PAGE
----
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Text Obviously you can represent the values of multiple variables with text beside the marker. For example, on general aviation sectional maps, airport markers include text for the name, location identifier, control tower frequency, ATIS frequency, Unicom frequency, elevation, and runway length, among other information. For an electronic map, some or all ...


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You need to prioritize your requirements and place appropriate buttons on the map. You can place the buttons near any of the four corners(with some margin ofcourse) An example would be: Place the 'my-location' button on the map. this is so that the user can quickly return to his current location. For me, even though it takes some space, it is something ...


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Googles implementation is nice - the icons are actually a see through window of what will happen when pressed. The satellite image in the Earth box shows the actual satellite image of that square. When clicking Earth, the icon turns into a Map icon, showing the map in that square. http://www.fastcodesign.com/3027177/behind-google-maps-new-design Further ...


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A map marker can show multiple types of information, as Google Maps does it: But your requirement seems to be that you want to visually make it clear which map markers actually carry multiple types of information. For this, you could use a colour scheme depicting a particular colour for 1, 2, 3 or more types of info. Also note that tooltips are usually ...


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Show my location. See the top answer to this question: "Your" vs "My" in user interfaces When users tell the program what to do, use 'my' (e.g. show my location). When the program asks the user, use 'your' (e.g. do you want to share your location?).


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My suggestion is "My Places". Google maps uses this term for something similar : Organize content relevant to you on the classic Google Maps with My Places. Here’s what you’ll find in My Places: My Maps: Maps you've created to share information with others. Learn how to create a map. Starred locations: Landmarks, businesses, or addresses that ...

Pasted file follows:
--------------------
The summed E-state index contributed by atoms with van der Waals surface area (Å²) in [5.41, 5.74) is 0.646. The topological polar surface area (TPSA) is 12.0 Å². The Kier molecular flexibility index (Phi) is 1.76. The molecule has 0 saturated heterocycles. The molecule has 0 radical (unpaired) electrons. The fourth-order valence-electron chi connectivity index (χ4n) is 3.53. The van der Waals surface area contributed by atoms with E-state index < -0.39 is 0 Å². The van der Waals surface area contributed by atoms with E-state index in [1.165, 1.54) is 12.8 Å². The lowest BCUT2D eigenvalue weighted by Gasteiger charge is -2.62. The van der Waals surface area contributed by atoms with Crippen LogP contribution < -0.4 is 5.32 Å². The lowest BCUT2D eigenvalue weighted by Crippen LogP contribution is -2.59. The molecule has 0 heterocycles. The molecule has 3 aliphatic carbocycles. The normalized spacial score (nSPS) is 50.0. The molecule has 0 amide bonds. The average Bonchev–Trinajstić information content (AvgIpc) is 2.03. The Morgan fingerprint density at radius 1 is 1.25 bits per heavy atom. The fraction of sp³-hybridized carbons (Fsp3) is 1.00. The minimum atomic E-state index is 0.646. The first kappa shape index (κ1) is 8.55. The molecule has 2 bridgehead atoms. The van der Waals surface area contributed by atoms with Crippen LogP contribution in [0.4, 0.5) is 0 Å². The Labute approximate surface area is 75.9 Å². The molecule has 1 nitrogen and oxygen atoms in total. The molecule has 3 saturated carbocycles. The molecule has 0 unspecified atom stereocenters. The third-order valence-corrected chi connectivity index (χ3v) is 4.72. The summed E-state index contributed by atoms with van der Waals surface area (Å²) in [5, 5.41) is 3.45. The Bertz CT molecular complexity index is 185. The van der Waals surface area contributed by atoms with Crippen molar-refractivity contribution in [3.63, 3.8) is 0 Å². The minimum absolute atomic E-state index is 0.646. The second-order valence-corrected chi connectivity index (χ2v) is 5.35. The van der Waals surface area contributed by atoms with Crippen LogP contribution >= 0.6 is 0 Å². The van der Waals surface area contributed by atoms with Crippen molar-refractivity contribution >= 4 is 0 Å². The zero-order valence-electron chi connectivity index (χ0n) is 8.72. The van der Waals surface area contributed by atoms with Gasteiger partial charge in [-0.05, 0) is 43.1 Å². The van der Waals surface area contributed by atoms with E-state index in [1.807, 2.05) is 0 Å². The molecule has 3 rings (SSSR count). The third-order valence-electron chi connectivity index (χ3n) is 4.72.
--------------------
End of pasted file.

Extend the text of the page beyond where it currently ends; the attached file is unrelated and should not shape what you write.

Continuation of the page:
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First is to make sure leverage the strengths of the platform. Touch interaction and the default iOS/Android gestures are great for quickly panning and zooming in/out if you just treat the map as a scalable image. However if the fully zoomed out map has no discernible features, then user will not know where to start, nor how to orientate when zoomed in, and ...


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The best way to go about this is ask yourself what type of story do you want to tell. You mention touch points on the left or top, but neither really makes a difference. In the end it depends on what type of story you want to tell and how much time you want to put into it. I have seen comic strip journeys and journey maps. The only real measure of success ...


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Label the areas between the bands rather than the bands themselves. If you know your minimum and maximum values, you could also add those at the very end of the legend. This way, it's clear what range of values each band represents rather than just pretending that everything in the range equals the value it has been quantized to. EDIT: If it's ...


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I would not overdo it. Just add to the map (or in the menu) a "Home" button that centers your map in the desired area. PROs: Easy to implement and understand. The user still has the full functionality of the map if he wants, for example, see how far point B in France is from his house in Munich. Flexible and expandible (want to use the app for several ...


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I recommend muting the map by greying it out and reducing the amount of information it displays beyond France. If the navigation is suddenly disabled for a user exploring the map beyond France, there is a chance the user will interpret it as a bug and close the application. Furthermore, what happens for the user who loads the map in another country? Is ...


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You can restrict the map in a tricky way. When user goes out of the target area, the map shows in some way it's no more useful for them. This could be fading out effect, blurring and desatiration, etc., see the picture below: Another option is to create tension while dragging out of the target area. Compare this to the last slide signifier in the sliding ...



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